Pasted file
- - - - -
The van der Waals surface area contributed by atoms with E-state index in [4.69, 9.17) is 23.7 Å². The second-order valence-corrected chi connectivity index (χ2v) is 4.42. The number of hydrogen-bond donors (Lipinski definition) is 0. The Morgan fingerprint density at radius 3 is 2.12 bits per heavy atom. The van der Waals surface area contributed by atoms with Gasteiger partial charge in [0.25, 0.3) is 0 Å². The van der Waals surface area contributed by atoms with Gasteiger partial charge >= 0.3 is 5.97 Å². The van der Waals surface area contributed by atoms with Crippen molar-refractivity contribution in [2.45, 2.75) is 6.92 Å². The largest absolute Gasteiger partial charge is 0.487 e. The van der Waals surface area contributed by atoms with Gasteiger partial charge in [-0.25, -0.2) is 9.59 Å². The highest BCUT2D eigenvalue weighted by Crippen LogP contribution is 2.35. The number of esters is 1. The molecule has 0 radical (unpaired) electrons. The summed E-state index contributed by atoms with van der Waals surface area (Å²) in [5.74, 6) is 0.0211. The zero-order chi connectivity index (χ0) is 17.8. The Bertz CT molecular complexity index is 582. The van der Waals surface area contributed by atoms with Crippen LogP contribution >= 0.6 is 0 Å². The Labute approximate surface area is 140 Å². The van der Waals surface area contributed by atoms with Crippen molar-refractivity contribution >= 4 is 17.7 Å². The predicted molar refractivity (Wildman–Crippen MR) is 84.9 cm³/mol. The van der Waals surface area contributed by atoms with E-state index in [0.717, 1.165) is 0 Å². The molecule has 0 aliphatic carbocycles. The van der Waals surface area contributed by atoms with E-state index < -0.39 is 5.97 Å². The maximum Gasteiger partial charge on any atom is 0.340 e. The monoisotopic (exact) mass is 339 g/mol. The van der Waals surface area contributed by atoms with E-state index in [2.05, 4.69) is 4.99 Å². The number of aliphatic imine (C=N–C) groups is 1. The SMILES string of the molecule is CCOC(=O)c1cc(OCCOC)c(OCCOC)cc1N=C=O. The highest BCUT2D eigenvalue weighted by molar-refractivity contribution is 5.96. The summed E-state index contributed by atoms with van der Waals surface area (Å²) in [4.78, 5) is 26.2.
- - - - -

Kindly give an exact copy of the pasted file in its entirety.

The van der Waals surface area contributed by atoms with E-state index in [4.69, 9.17) is 23.7 Å². The second-order valence-corrected chi connectivity index (χ2v) is 4.42. The number of hydrogen-bond donors (Lipinski definition) is 0. The Morgan fingerprint density at radius 3 is 2.12 bits per heavy atom. The van der Waals surface area contributed by atoms with Gasteiger partial charge in [0.25, 0.3) is 0 Å². The van der Waals surface area contributed by atoms with Gasteiger partial charge >= 0.3 is 5.97 Å². The van der Waals surface area contributed by atoms with Crippen molar-refractivity contribution in [2.45, 2.75) is 6.92 Å². The largest absolute Gasteiger partial charge is 0.487 e. The van der Waals surface area contributed by atoms with Gasteiger partial charge in [-0.25, -0.2) is 9.59 Å². The highest BCUT2D eigenvalue weighted by Crippen LogP contribution is 2.35. The number of esters is 1. The molecule has 0 radical (unpaired) electrons. The summed E-state index contributed by atoms with van der Waals surface area (Å²) in [5.74, 6) is 0.0211. The zero-order chi connectivity index (χ0) is 17.8. The Bertz CT molecular complexity index is 582. The van der Waals surface area contributed by atoms with Crippen LogP contribution >= 0.6 is 0 Å². The Labute approximate surface area is 140 Å². The van der Waals surface area contributed by atoms with Crippen molar-refractivity contribution >= 4 is 17.7 Å². The predicted molar refractivity (Wildman–Crippen MR) is 84.9 cm³/mol. The van der Waals surface area contributed by atoms with E-state index in [0.717, 1.165) is 0 Å². The molecule has 0 aliphatic carbocycles. The van der Waals surface area contributed by atoms with E-state index < -0.39 is 5.97 Å². The maximum Gasteiger partial charge on any atom is 0.340 e. The monoisotopic (exact) mass is 339 g/mol. The van der Waals surface area contributed by atoms with E-state index in [2.05, 4.69) is 4.99 Å². The number of aliphatic imine (C=N–C) groups is 1. The SMILES string of the molecule is CCOC(=O)c1cc(OCCOC)c(OCCOC)cc1N=C=O. The highest BCUT2D eigenvalue weighted by molar-refractivity contribution is 5.96. The summed E-state index contributed by atoms with van der Waals surface area (Å²) in [4.78, 5) is 26.2.